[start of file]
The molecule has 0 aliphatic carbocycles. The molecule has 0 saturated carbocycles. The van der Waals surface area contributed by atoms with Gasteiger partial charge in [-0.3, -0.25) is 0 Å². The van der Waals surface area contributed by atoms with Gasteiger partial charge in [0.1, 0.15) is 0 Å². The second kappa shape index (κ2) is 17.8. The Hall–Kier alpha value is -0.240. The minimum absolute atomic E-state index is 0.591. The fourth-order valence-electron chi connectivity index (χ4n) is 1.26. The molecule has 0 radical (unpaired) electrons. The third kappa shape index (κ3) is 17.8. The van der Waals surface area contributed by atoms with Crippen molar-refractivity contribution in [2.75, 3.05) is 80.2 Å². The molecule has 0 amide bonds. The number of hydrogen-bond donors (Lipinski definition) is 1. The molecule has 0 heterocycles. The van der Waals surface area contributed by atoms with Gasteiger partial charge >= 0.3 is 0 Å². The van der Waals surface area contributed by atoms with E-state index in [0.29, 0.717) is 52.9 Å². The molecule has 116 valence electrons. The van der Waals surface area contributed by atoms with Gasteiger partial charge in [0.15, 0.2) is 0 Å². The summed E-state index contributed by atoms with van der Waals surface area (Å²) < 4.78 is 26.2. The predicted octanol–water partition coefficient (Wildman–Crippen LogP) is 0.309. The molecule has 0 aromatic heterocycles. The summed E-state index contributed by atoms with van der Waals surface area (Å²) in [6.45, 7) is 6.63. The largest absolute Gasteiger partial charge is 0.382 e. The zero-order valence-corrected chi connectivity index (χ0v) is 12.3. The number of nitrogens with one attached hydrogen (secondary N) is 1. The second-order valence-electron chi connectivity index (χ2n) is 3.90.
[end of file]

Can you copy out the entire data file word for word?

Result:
The molecule has 0 aliphatic carbocycles. The molecule has 0 saturated carbocycles. The van der Waals surface area contributed by atoms with Gasteiger partial charge in [-0.3, -0.25) is 0 Å². The van der Waals surface area contributed by atoms with Gasteiger partial charge in [0.1, 0.15) is 0 Å². The second kappa shape index (κ2) is 17.8. The Hall–Kier alpha value is -0.240. The minimum absolute atomic E-state index is 0.591. The fourth-order valence-electron chi connectivity index (χ4n) is 1.26. The molecule has 0 radical (unpaired) electrons. The third kappa shape index (κ3) is 17.8. The van der Waals surface area contributed by atoms with Crippen molar-refractivity contribution in [2.75, 3.05) is 80.2 Å². The molecule has 0 amide bonds. The number of hydrogen-bond donors (Lipinski definition) is 1. The molecule has 0 heterocycles. The van der Waals surface area contributed by atoms with Gasteiger partial charge >= 0.3 is 0 Å². The van der Waals surface area contributed by atoms with E-state index in [0.29, 0.717) is 52.9 Å². The molecule has 116 valence electrons. The van der Waals surface area contributed by atoms with Gasteiger partial charge in [0.15, 0.2) is 0 Å². The summed E-state index contributed by atoms with van der Waals surface area (Å²) < 4.78 is 26.2. The predicted octanol–water partition coefficient (Wildman–Crippen LogP) is 0.309. The molecule has 0 aromatic heterocycles. The summed E-state index contributed by atoms with van der Waals surface area (Å²) in [6.45, 7) is 6.63. The largest absolute Gasteiger partial charge is 0.382 e. The zero-order valence-corrected chi connectivity index (χ0v) is 12.3. The number of nitrogens with one attached hydrogen (secondary N) is 1. The second-order valence-electron chi connectivity index (χ2n) is 3.90.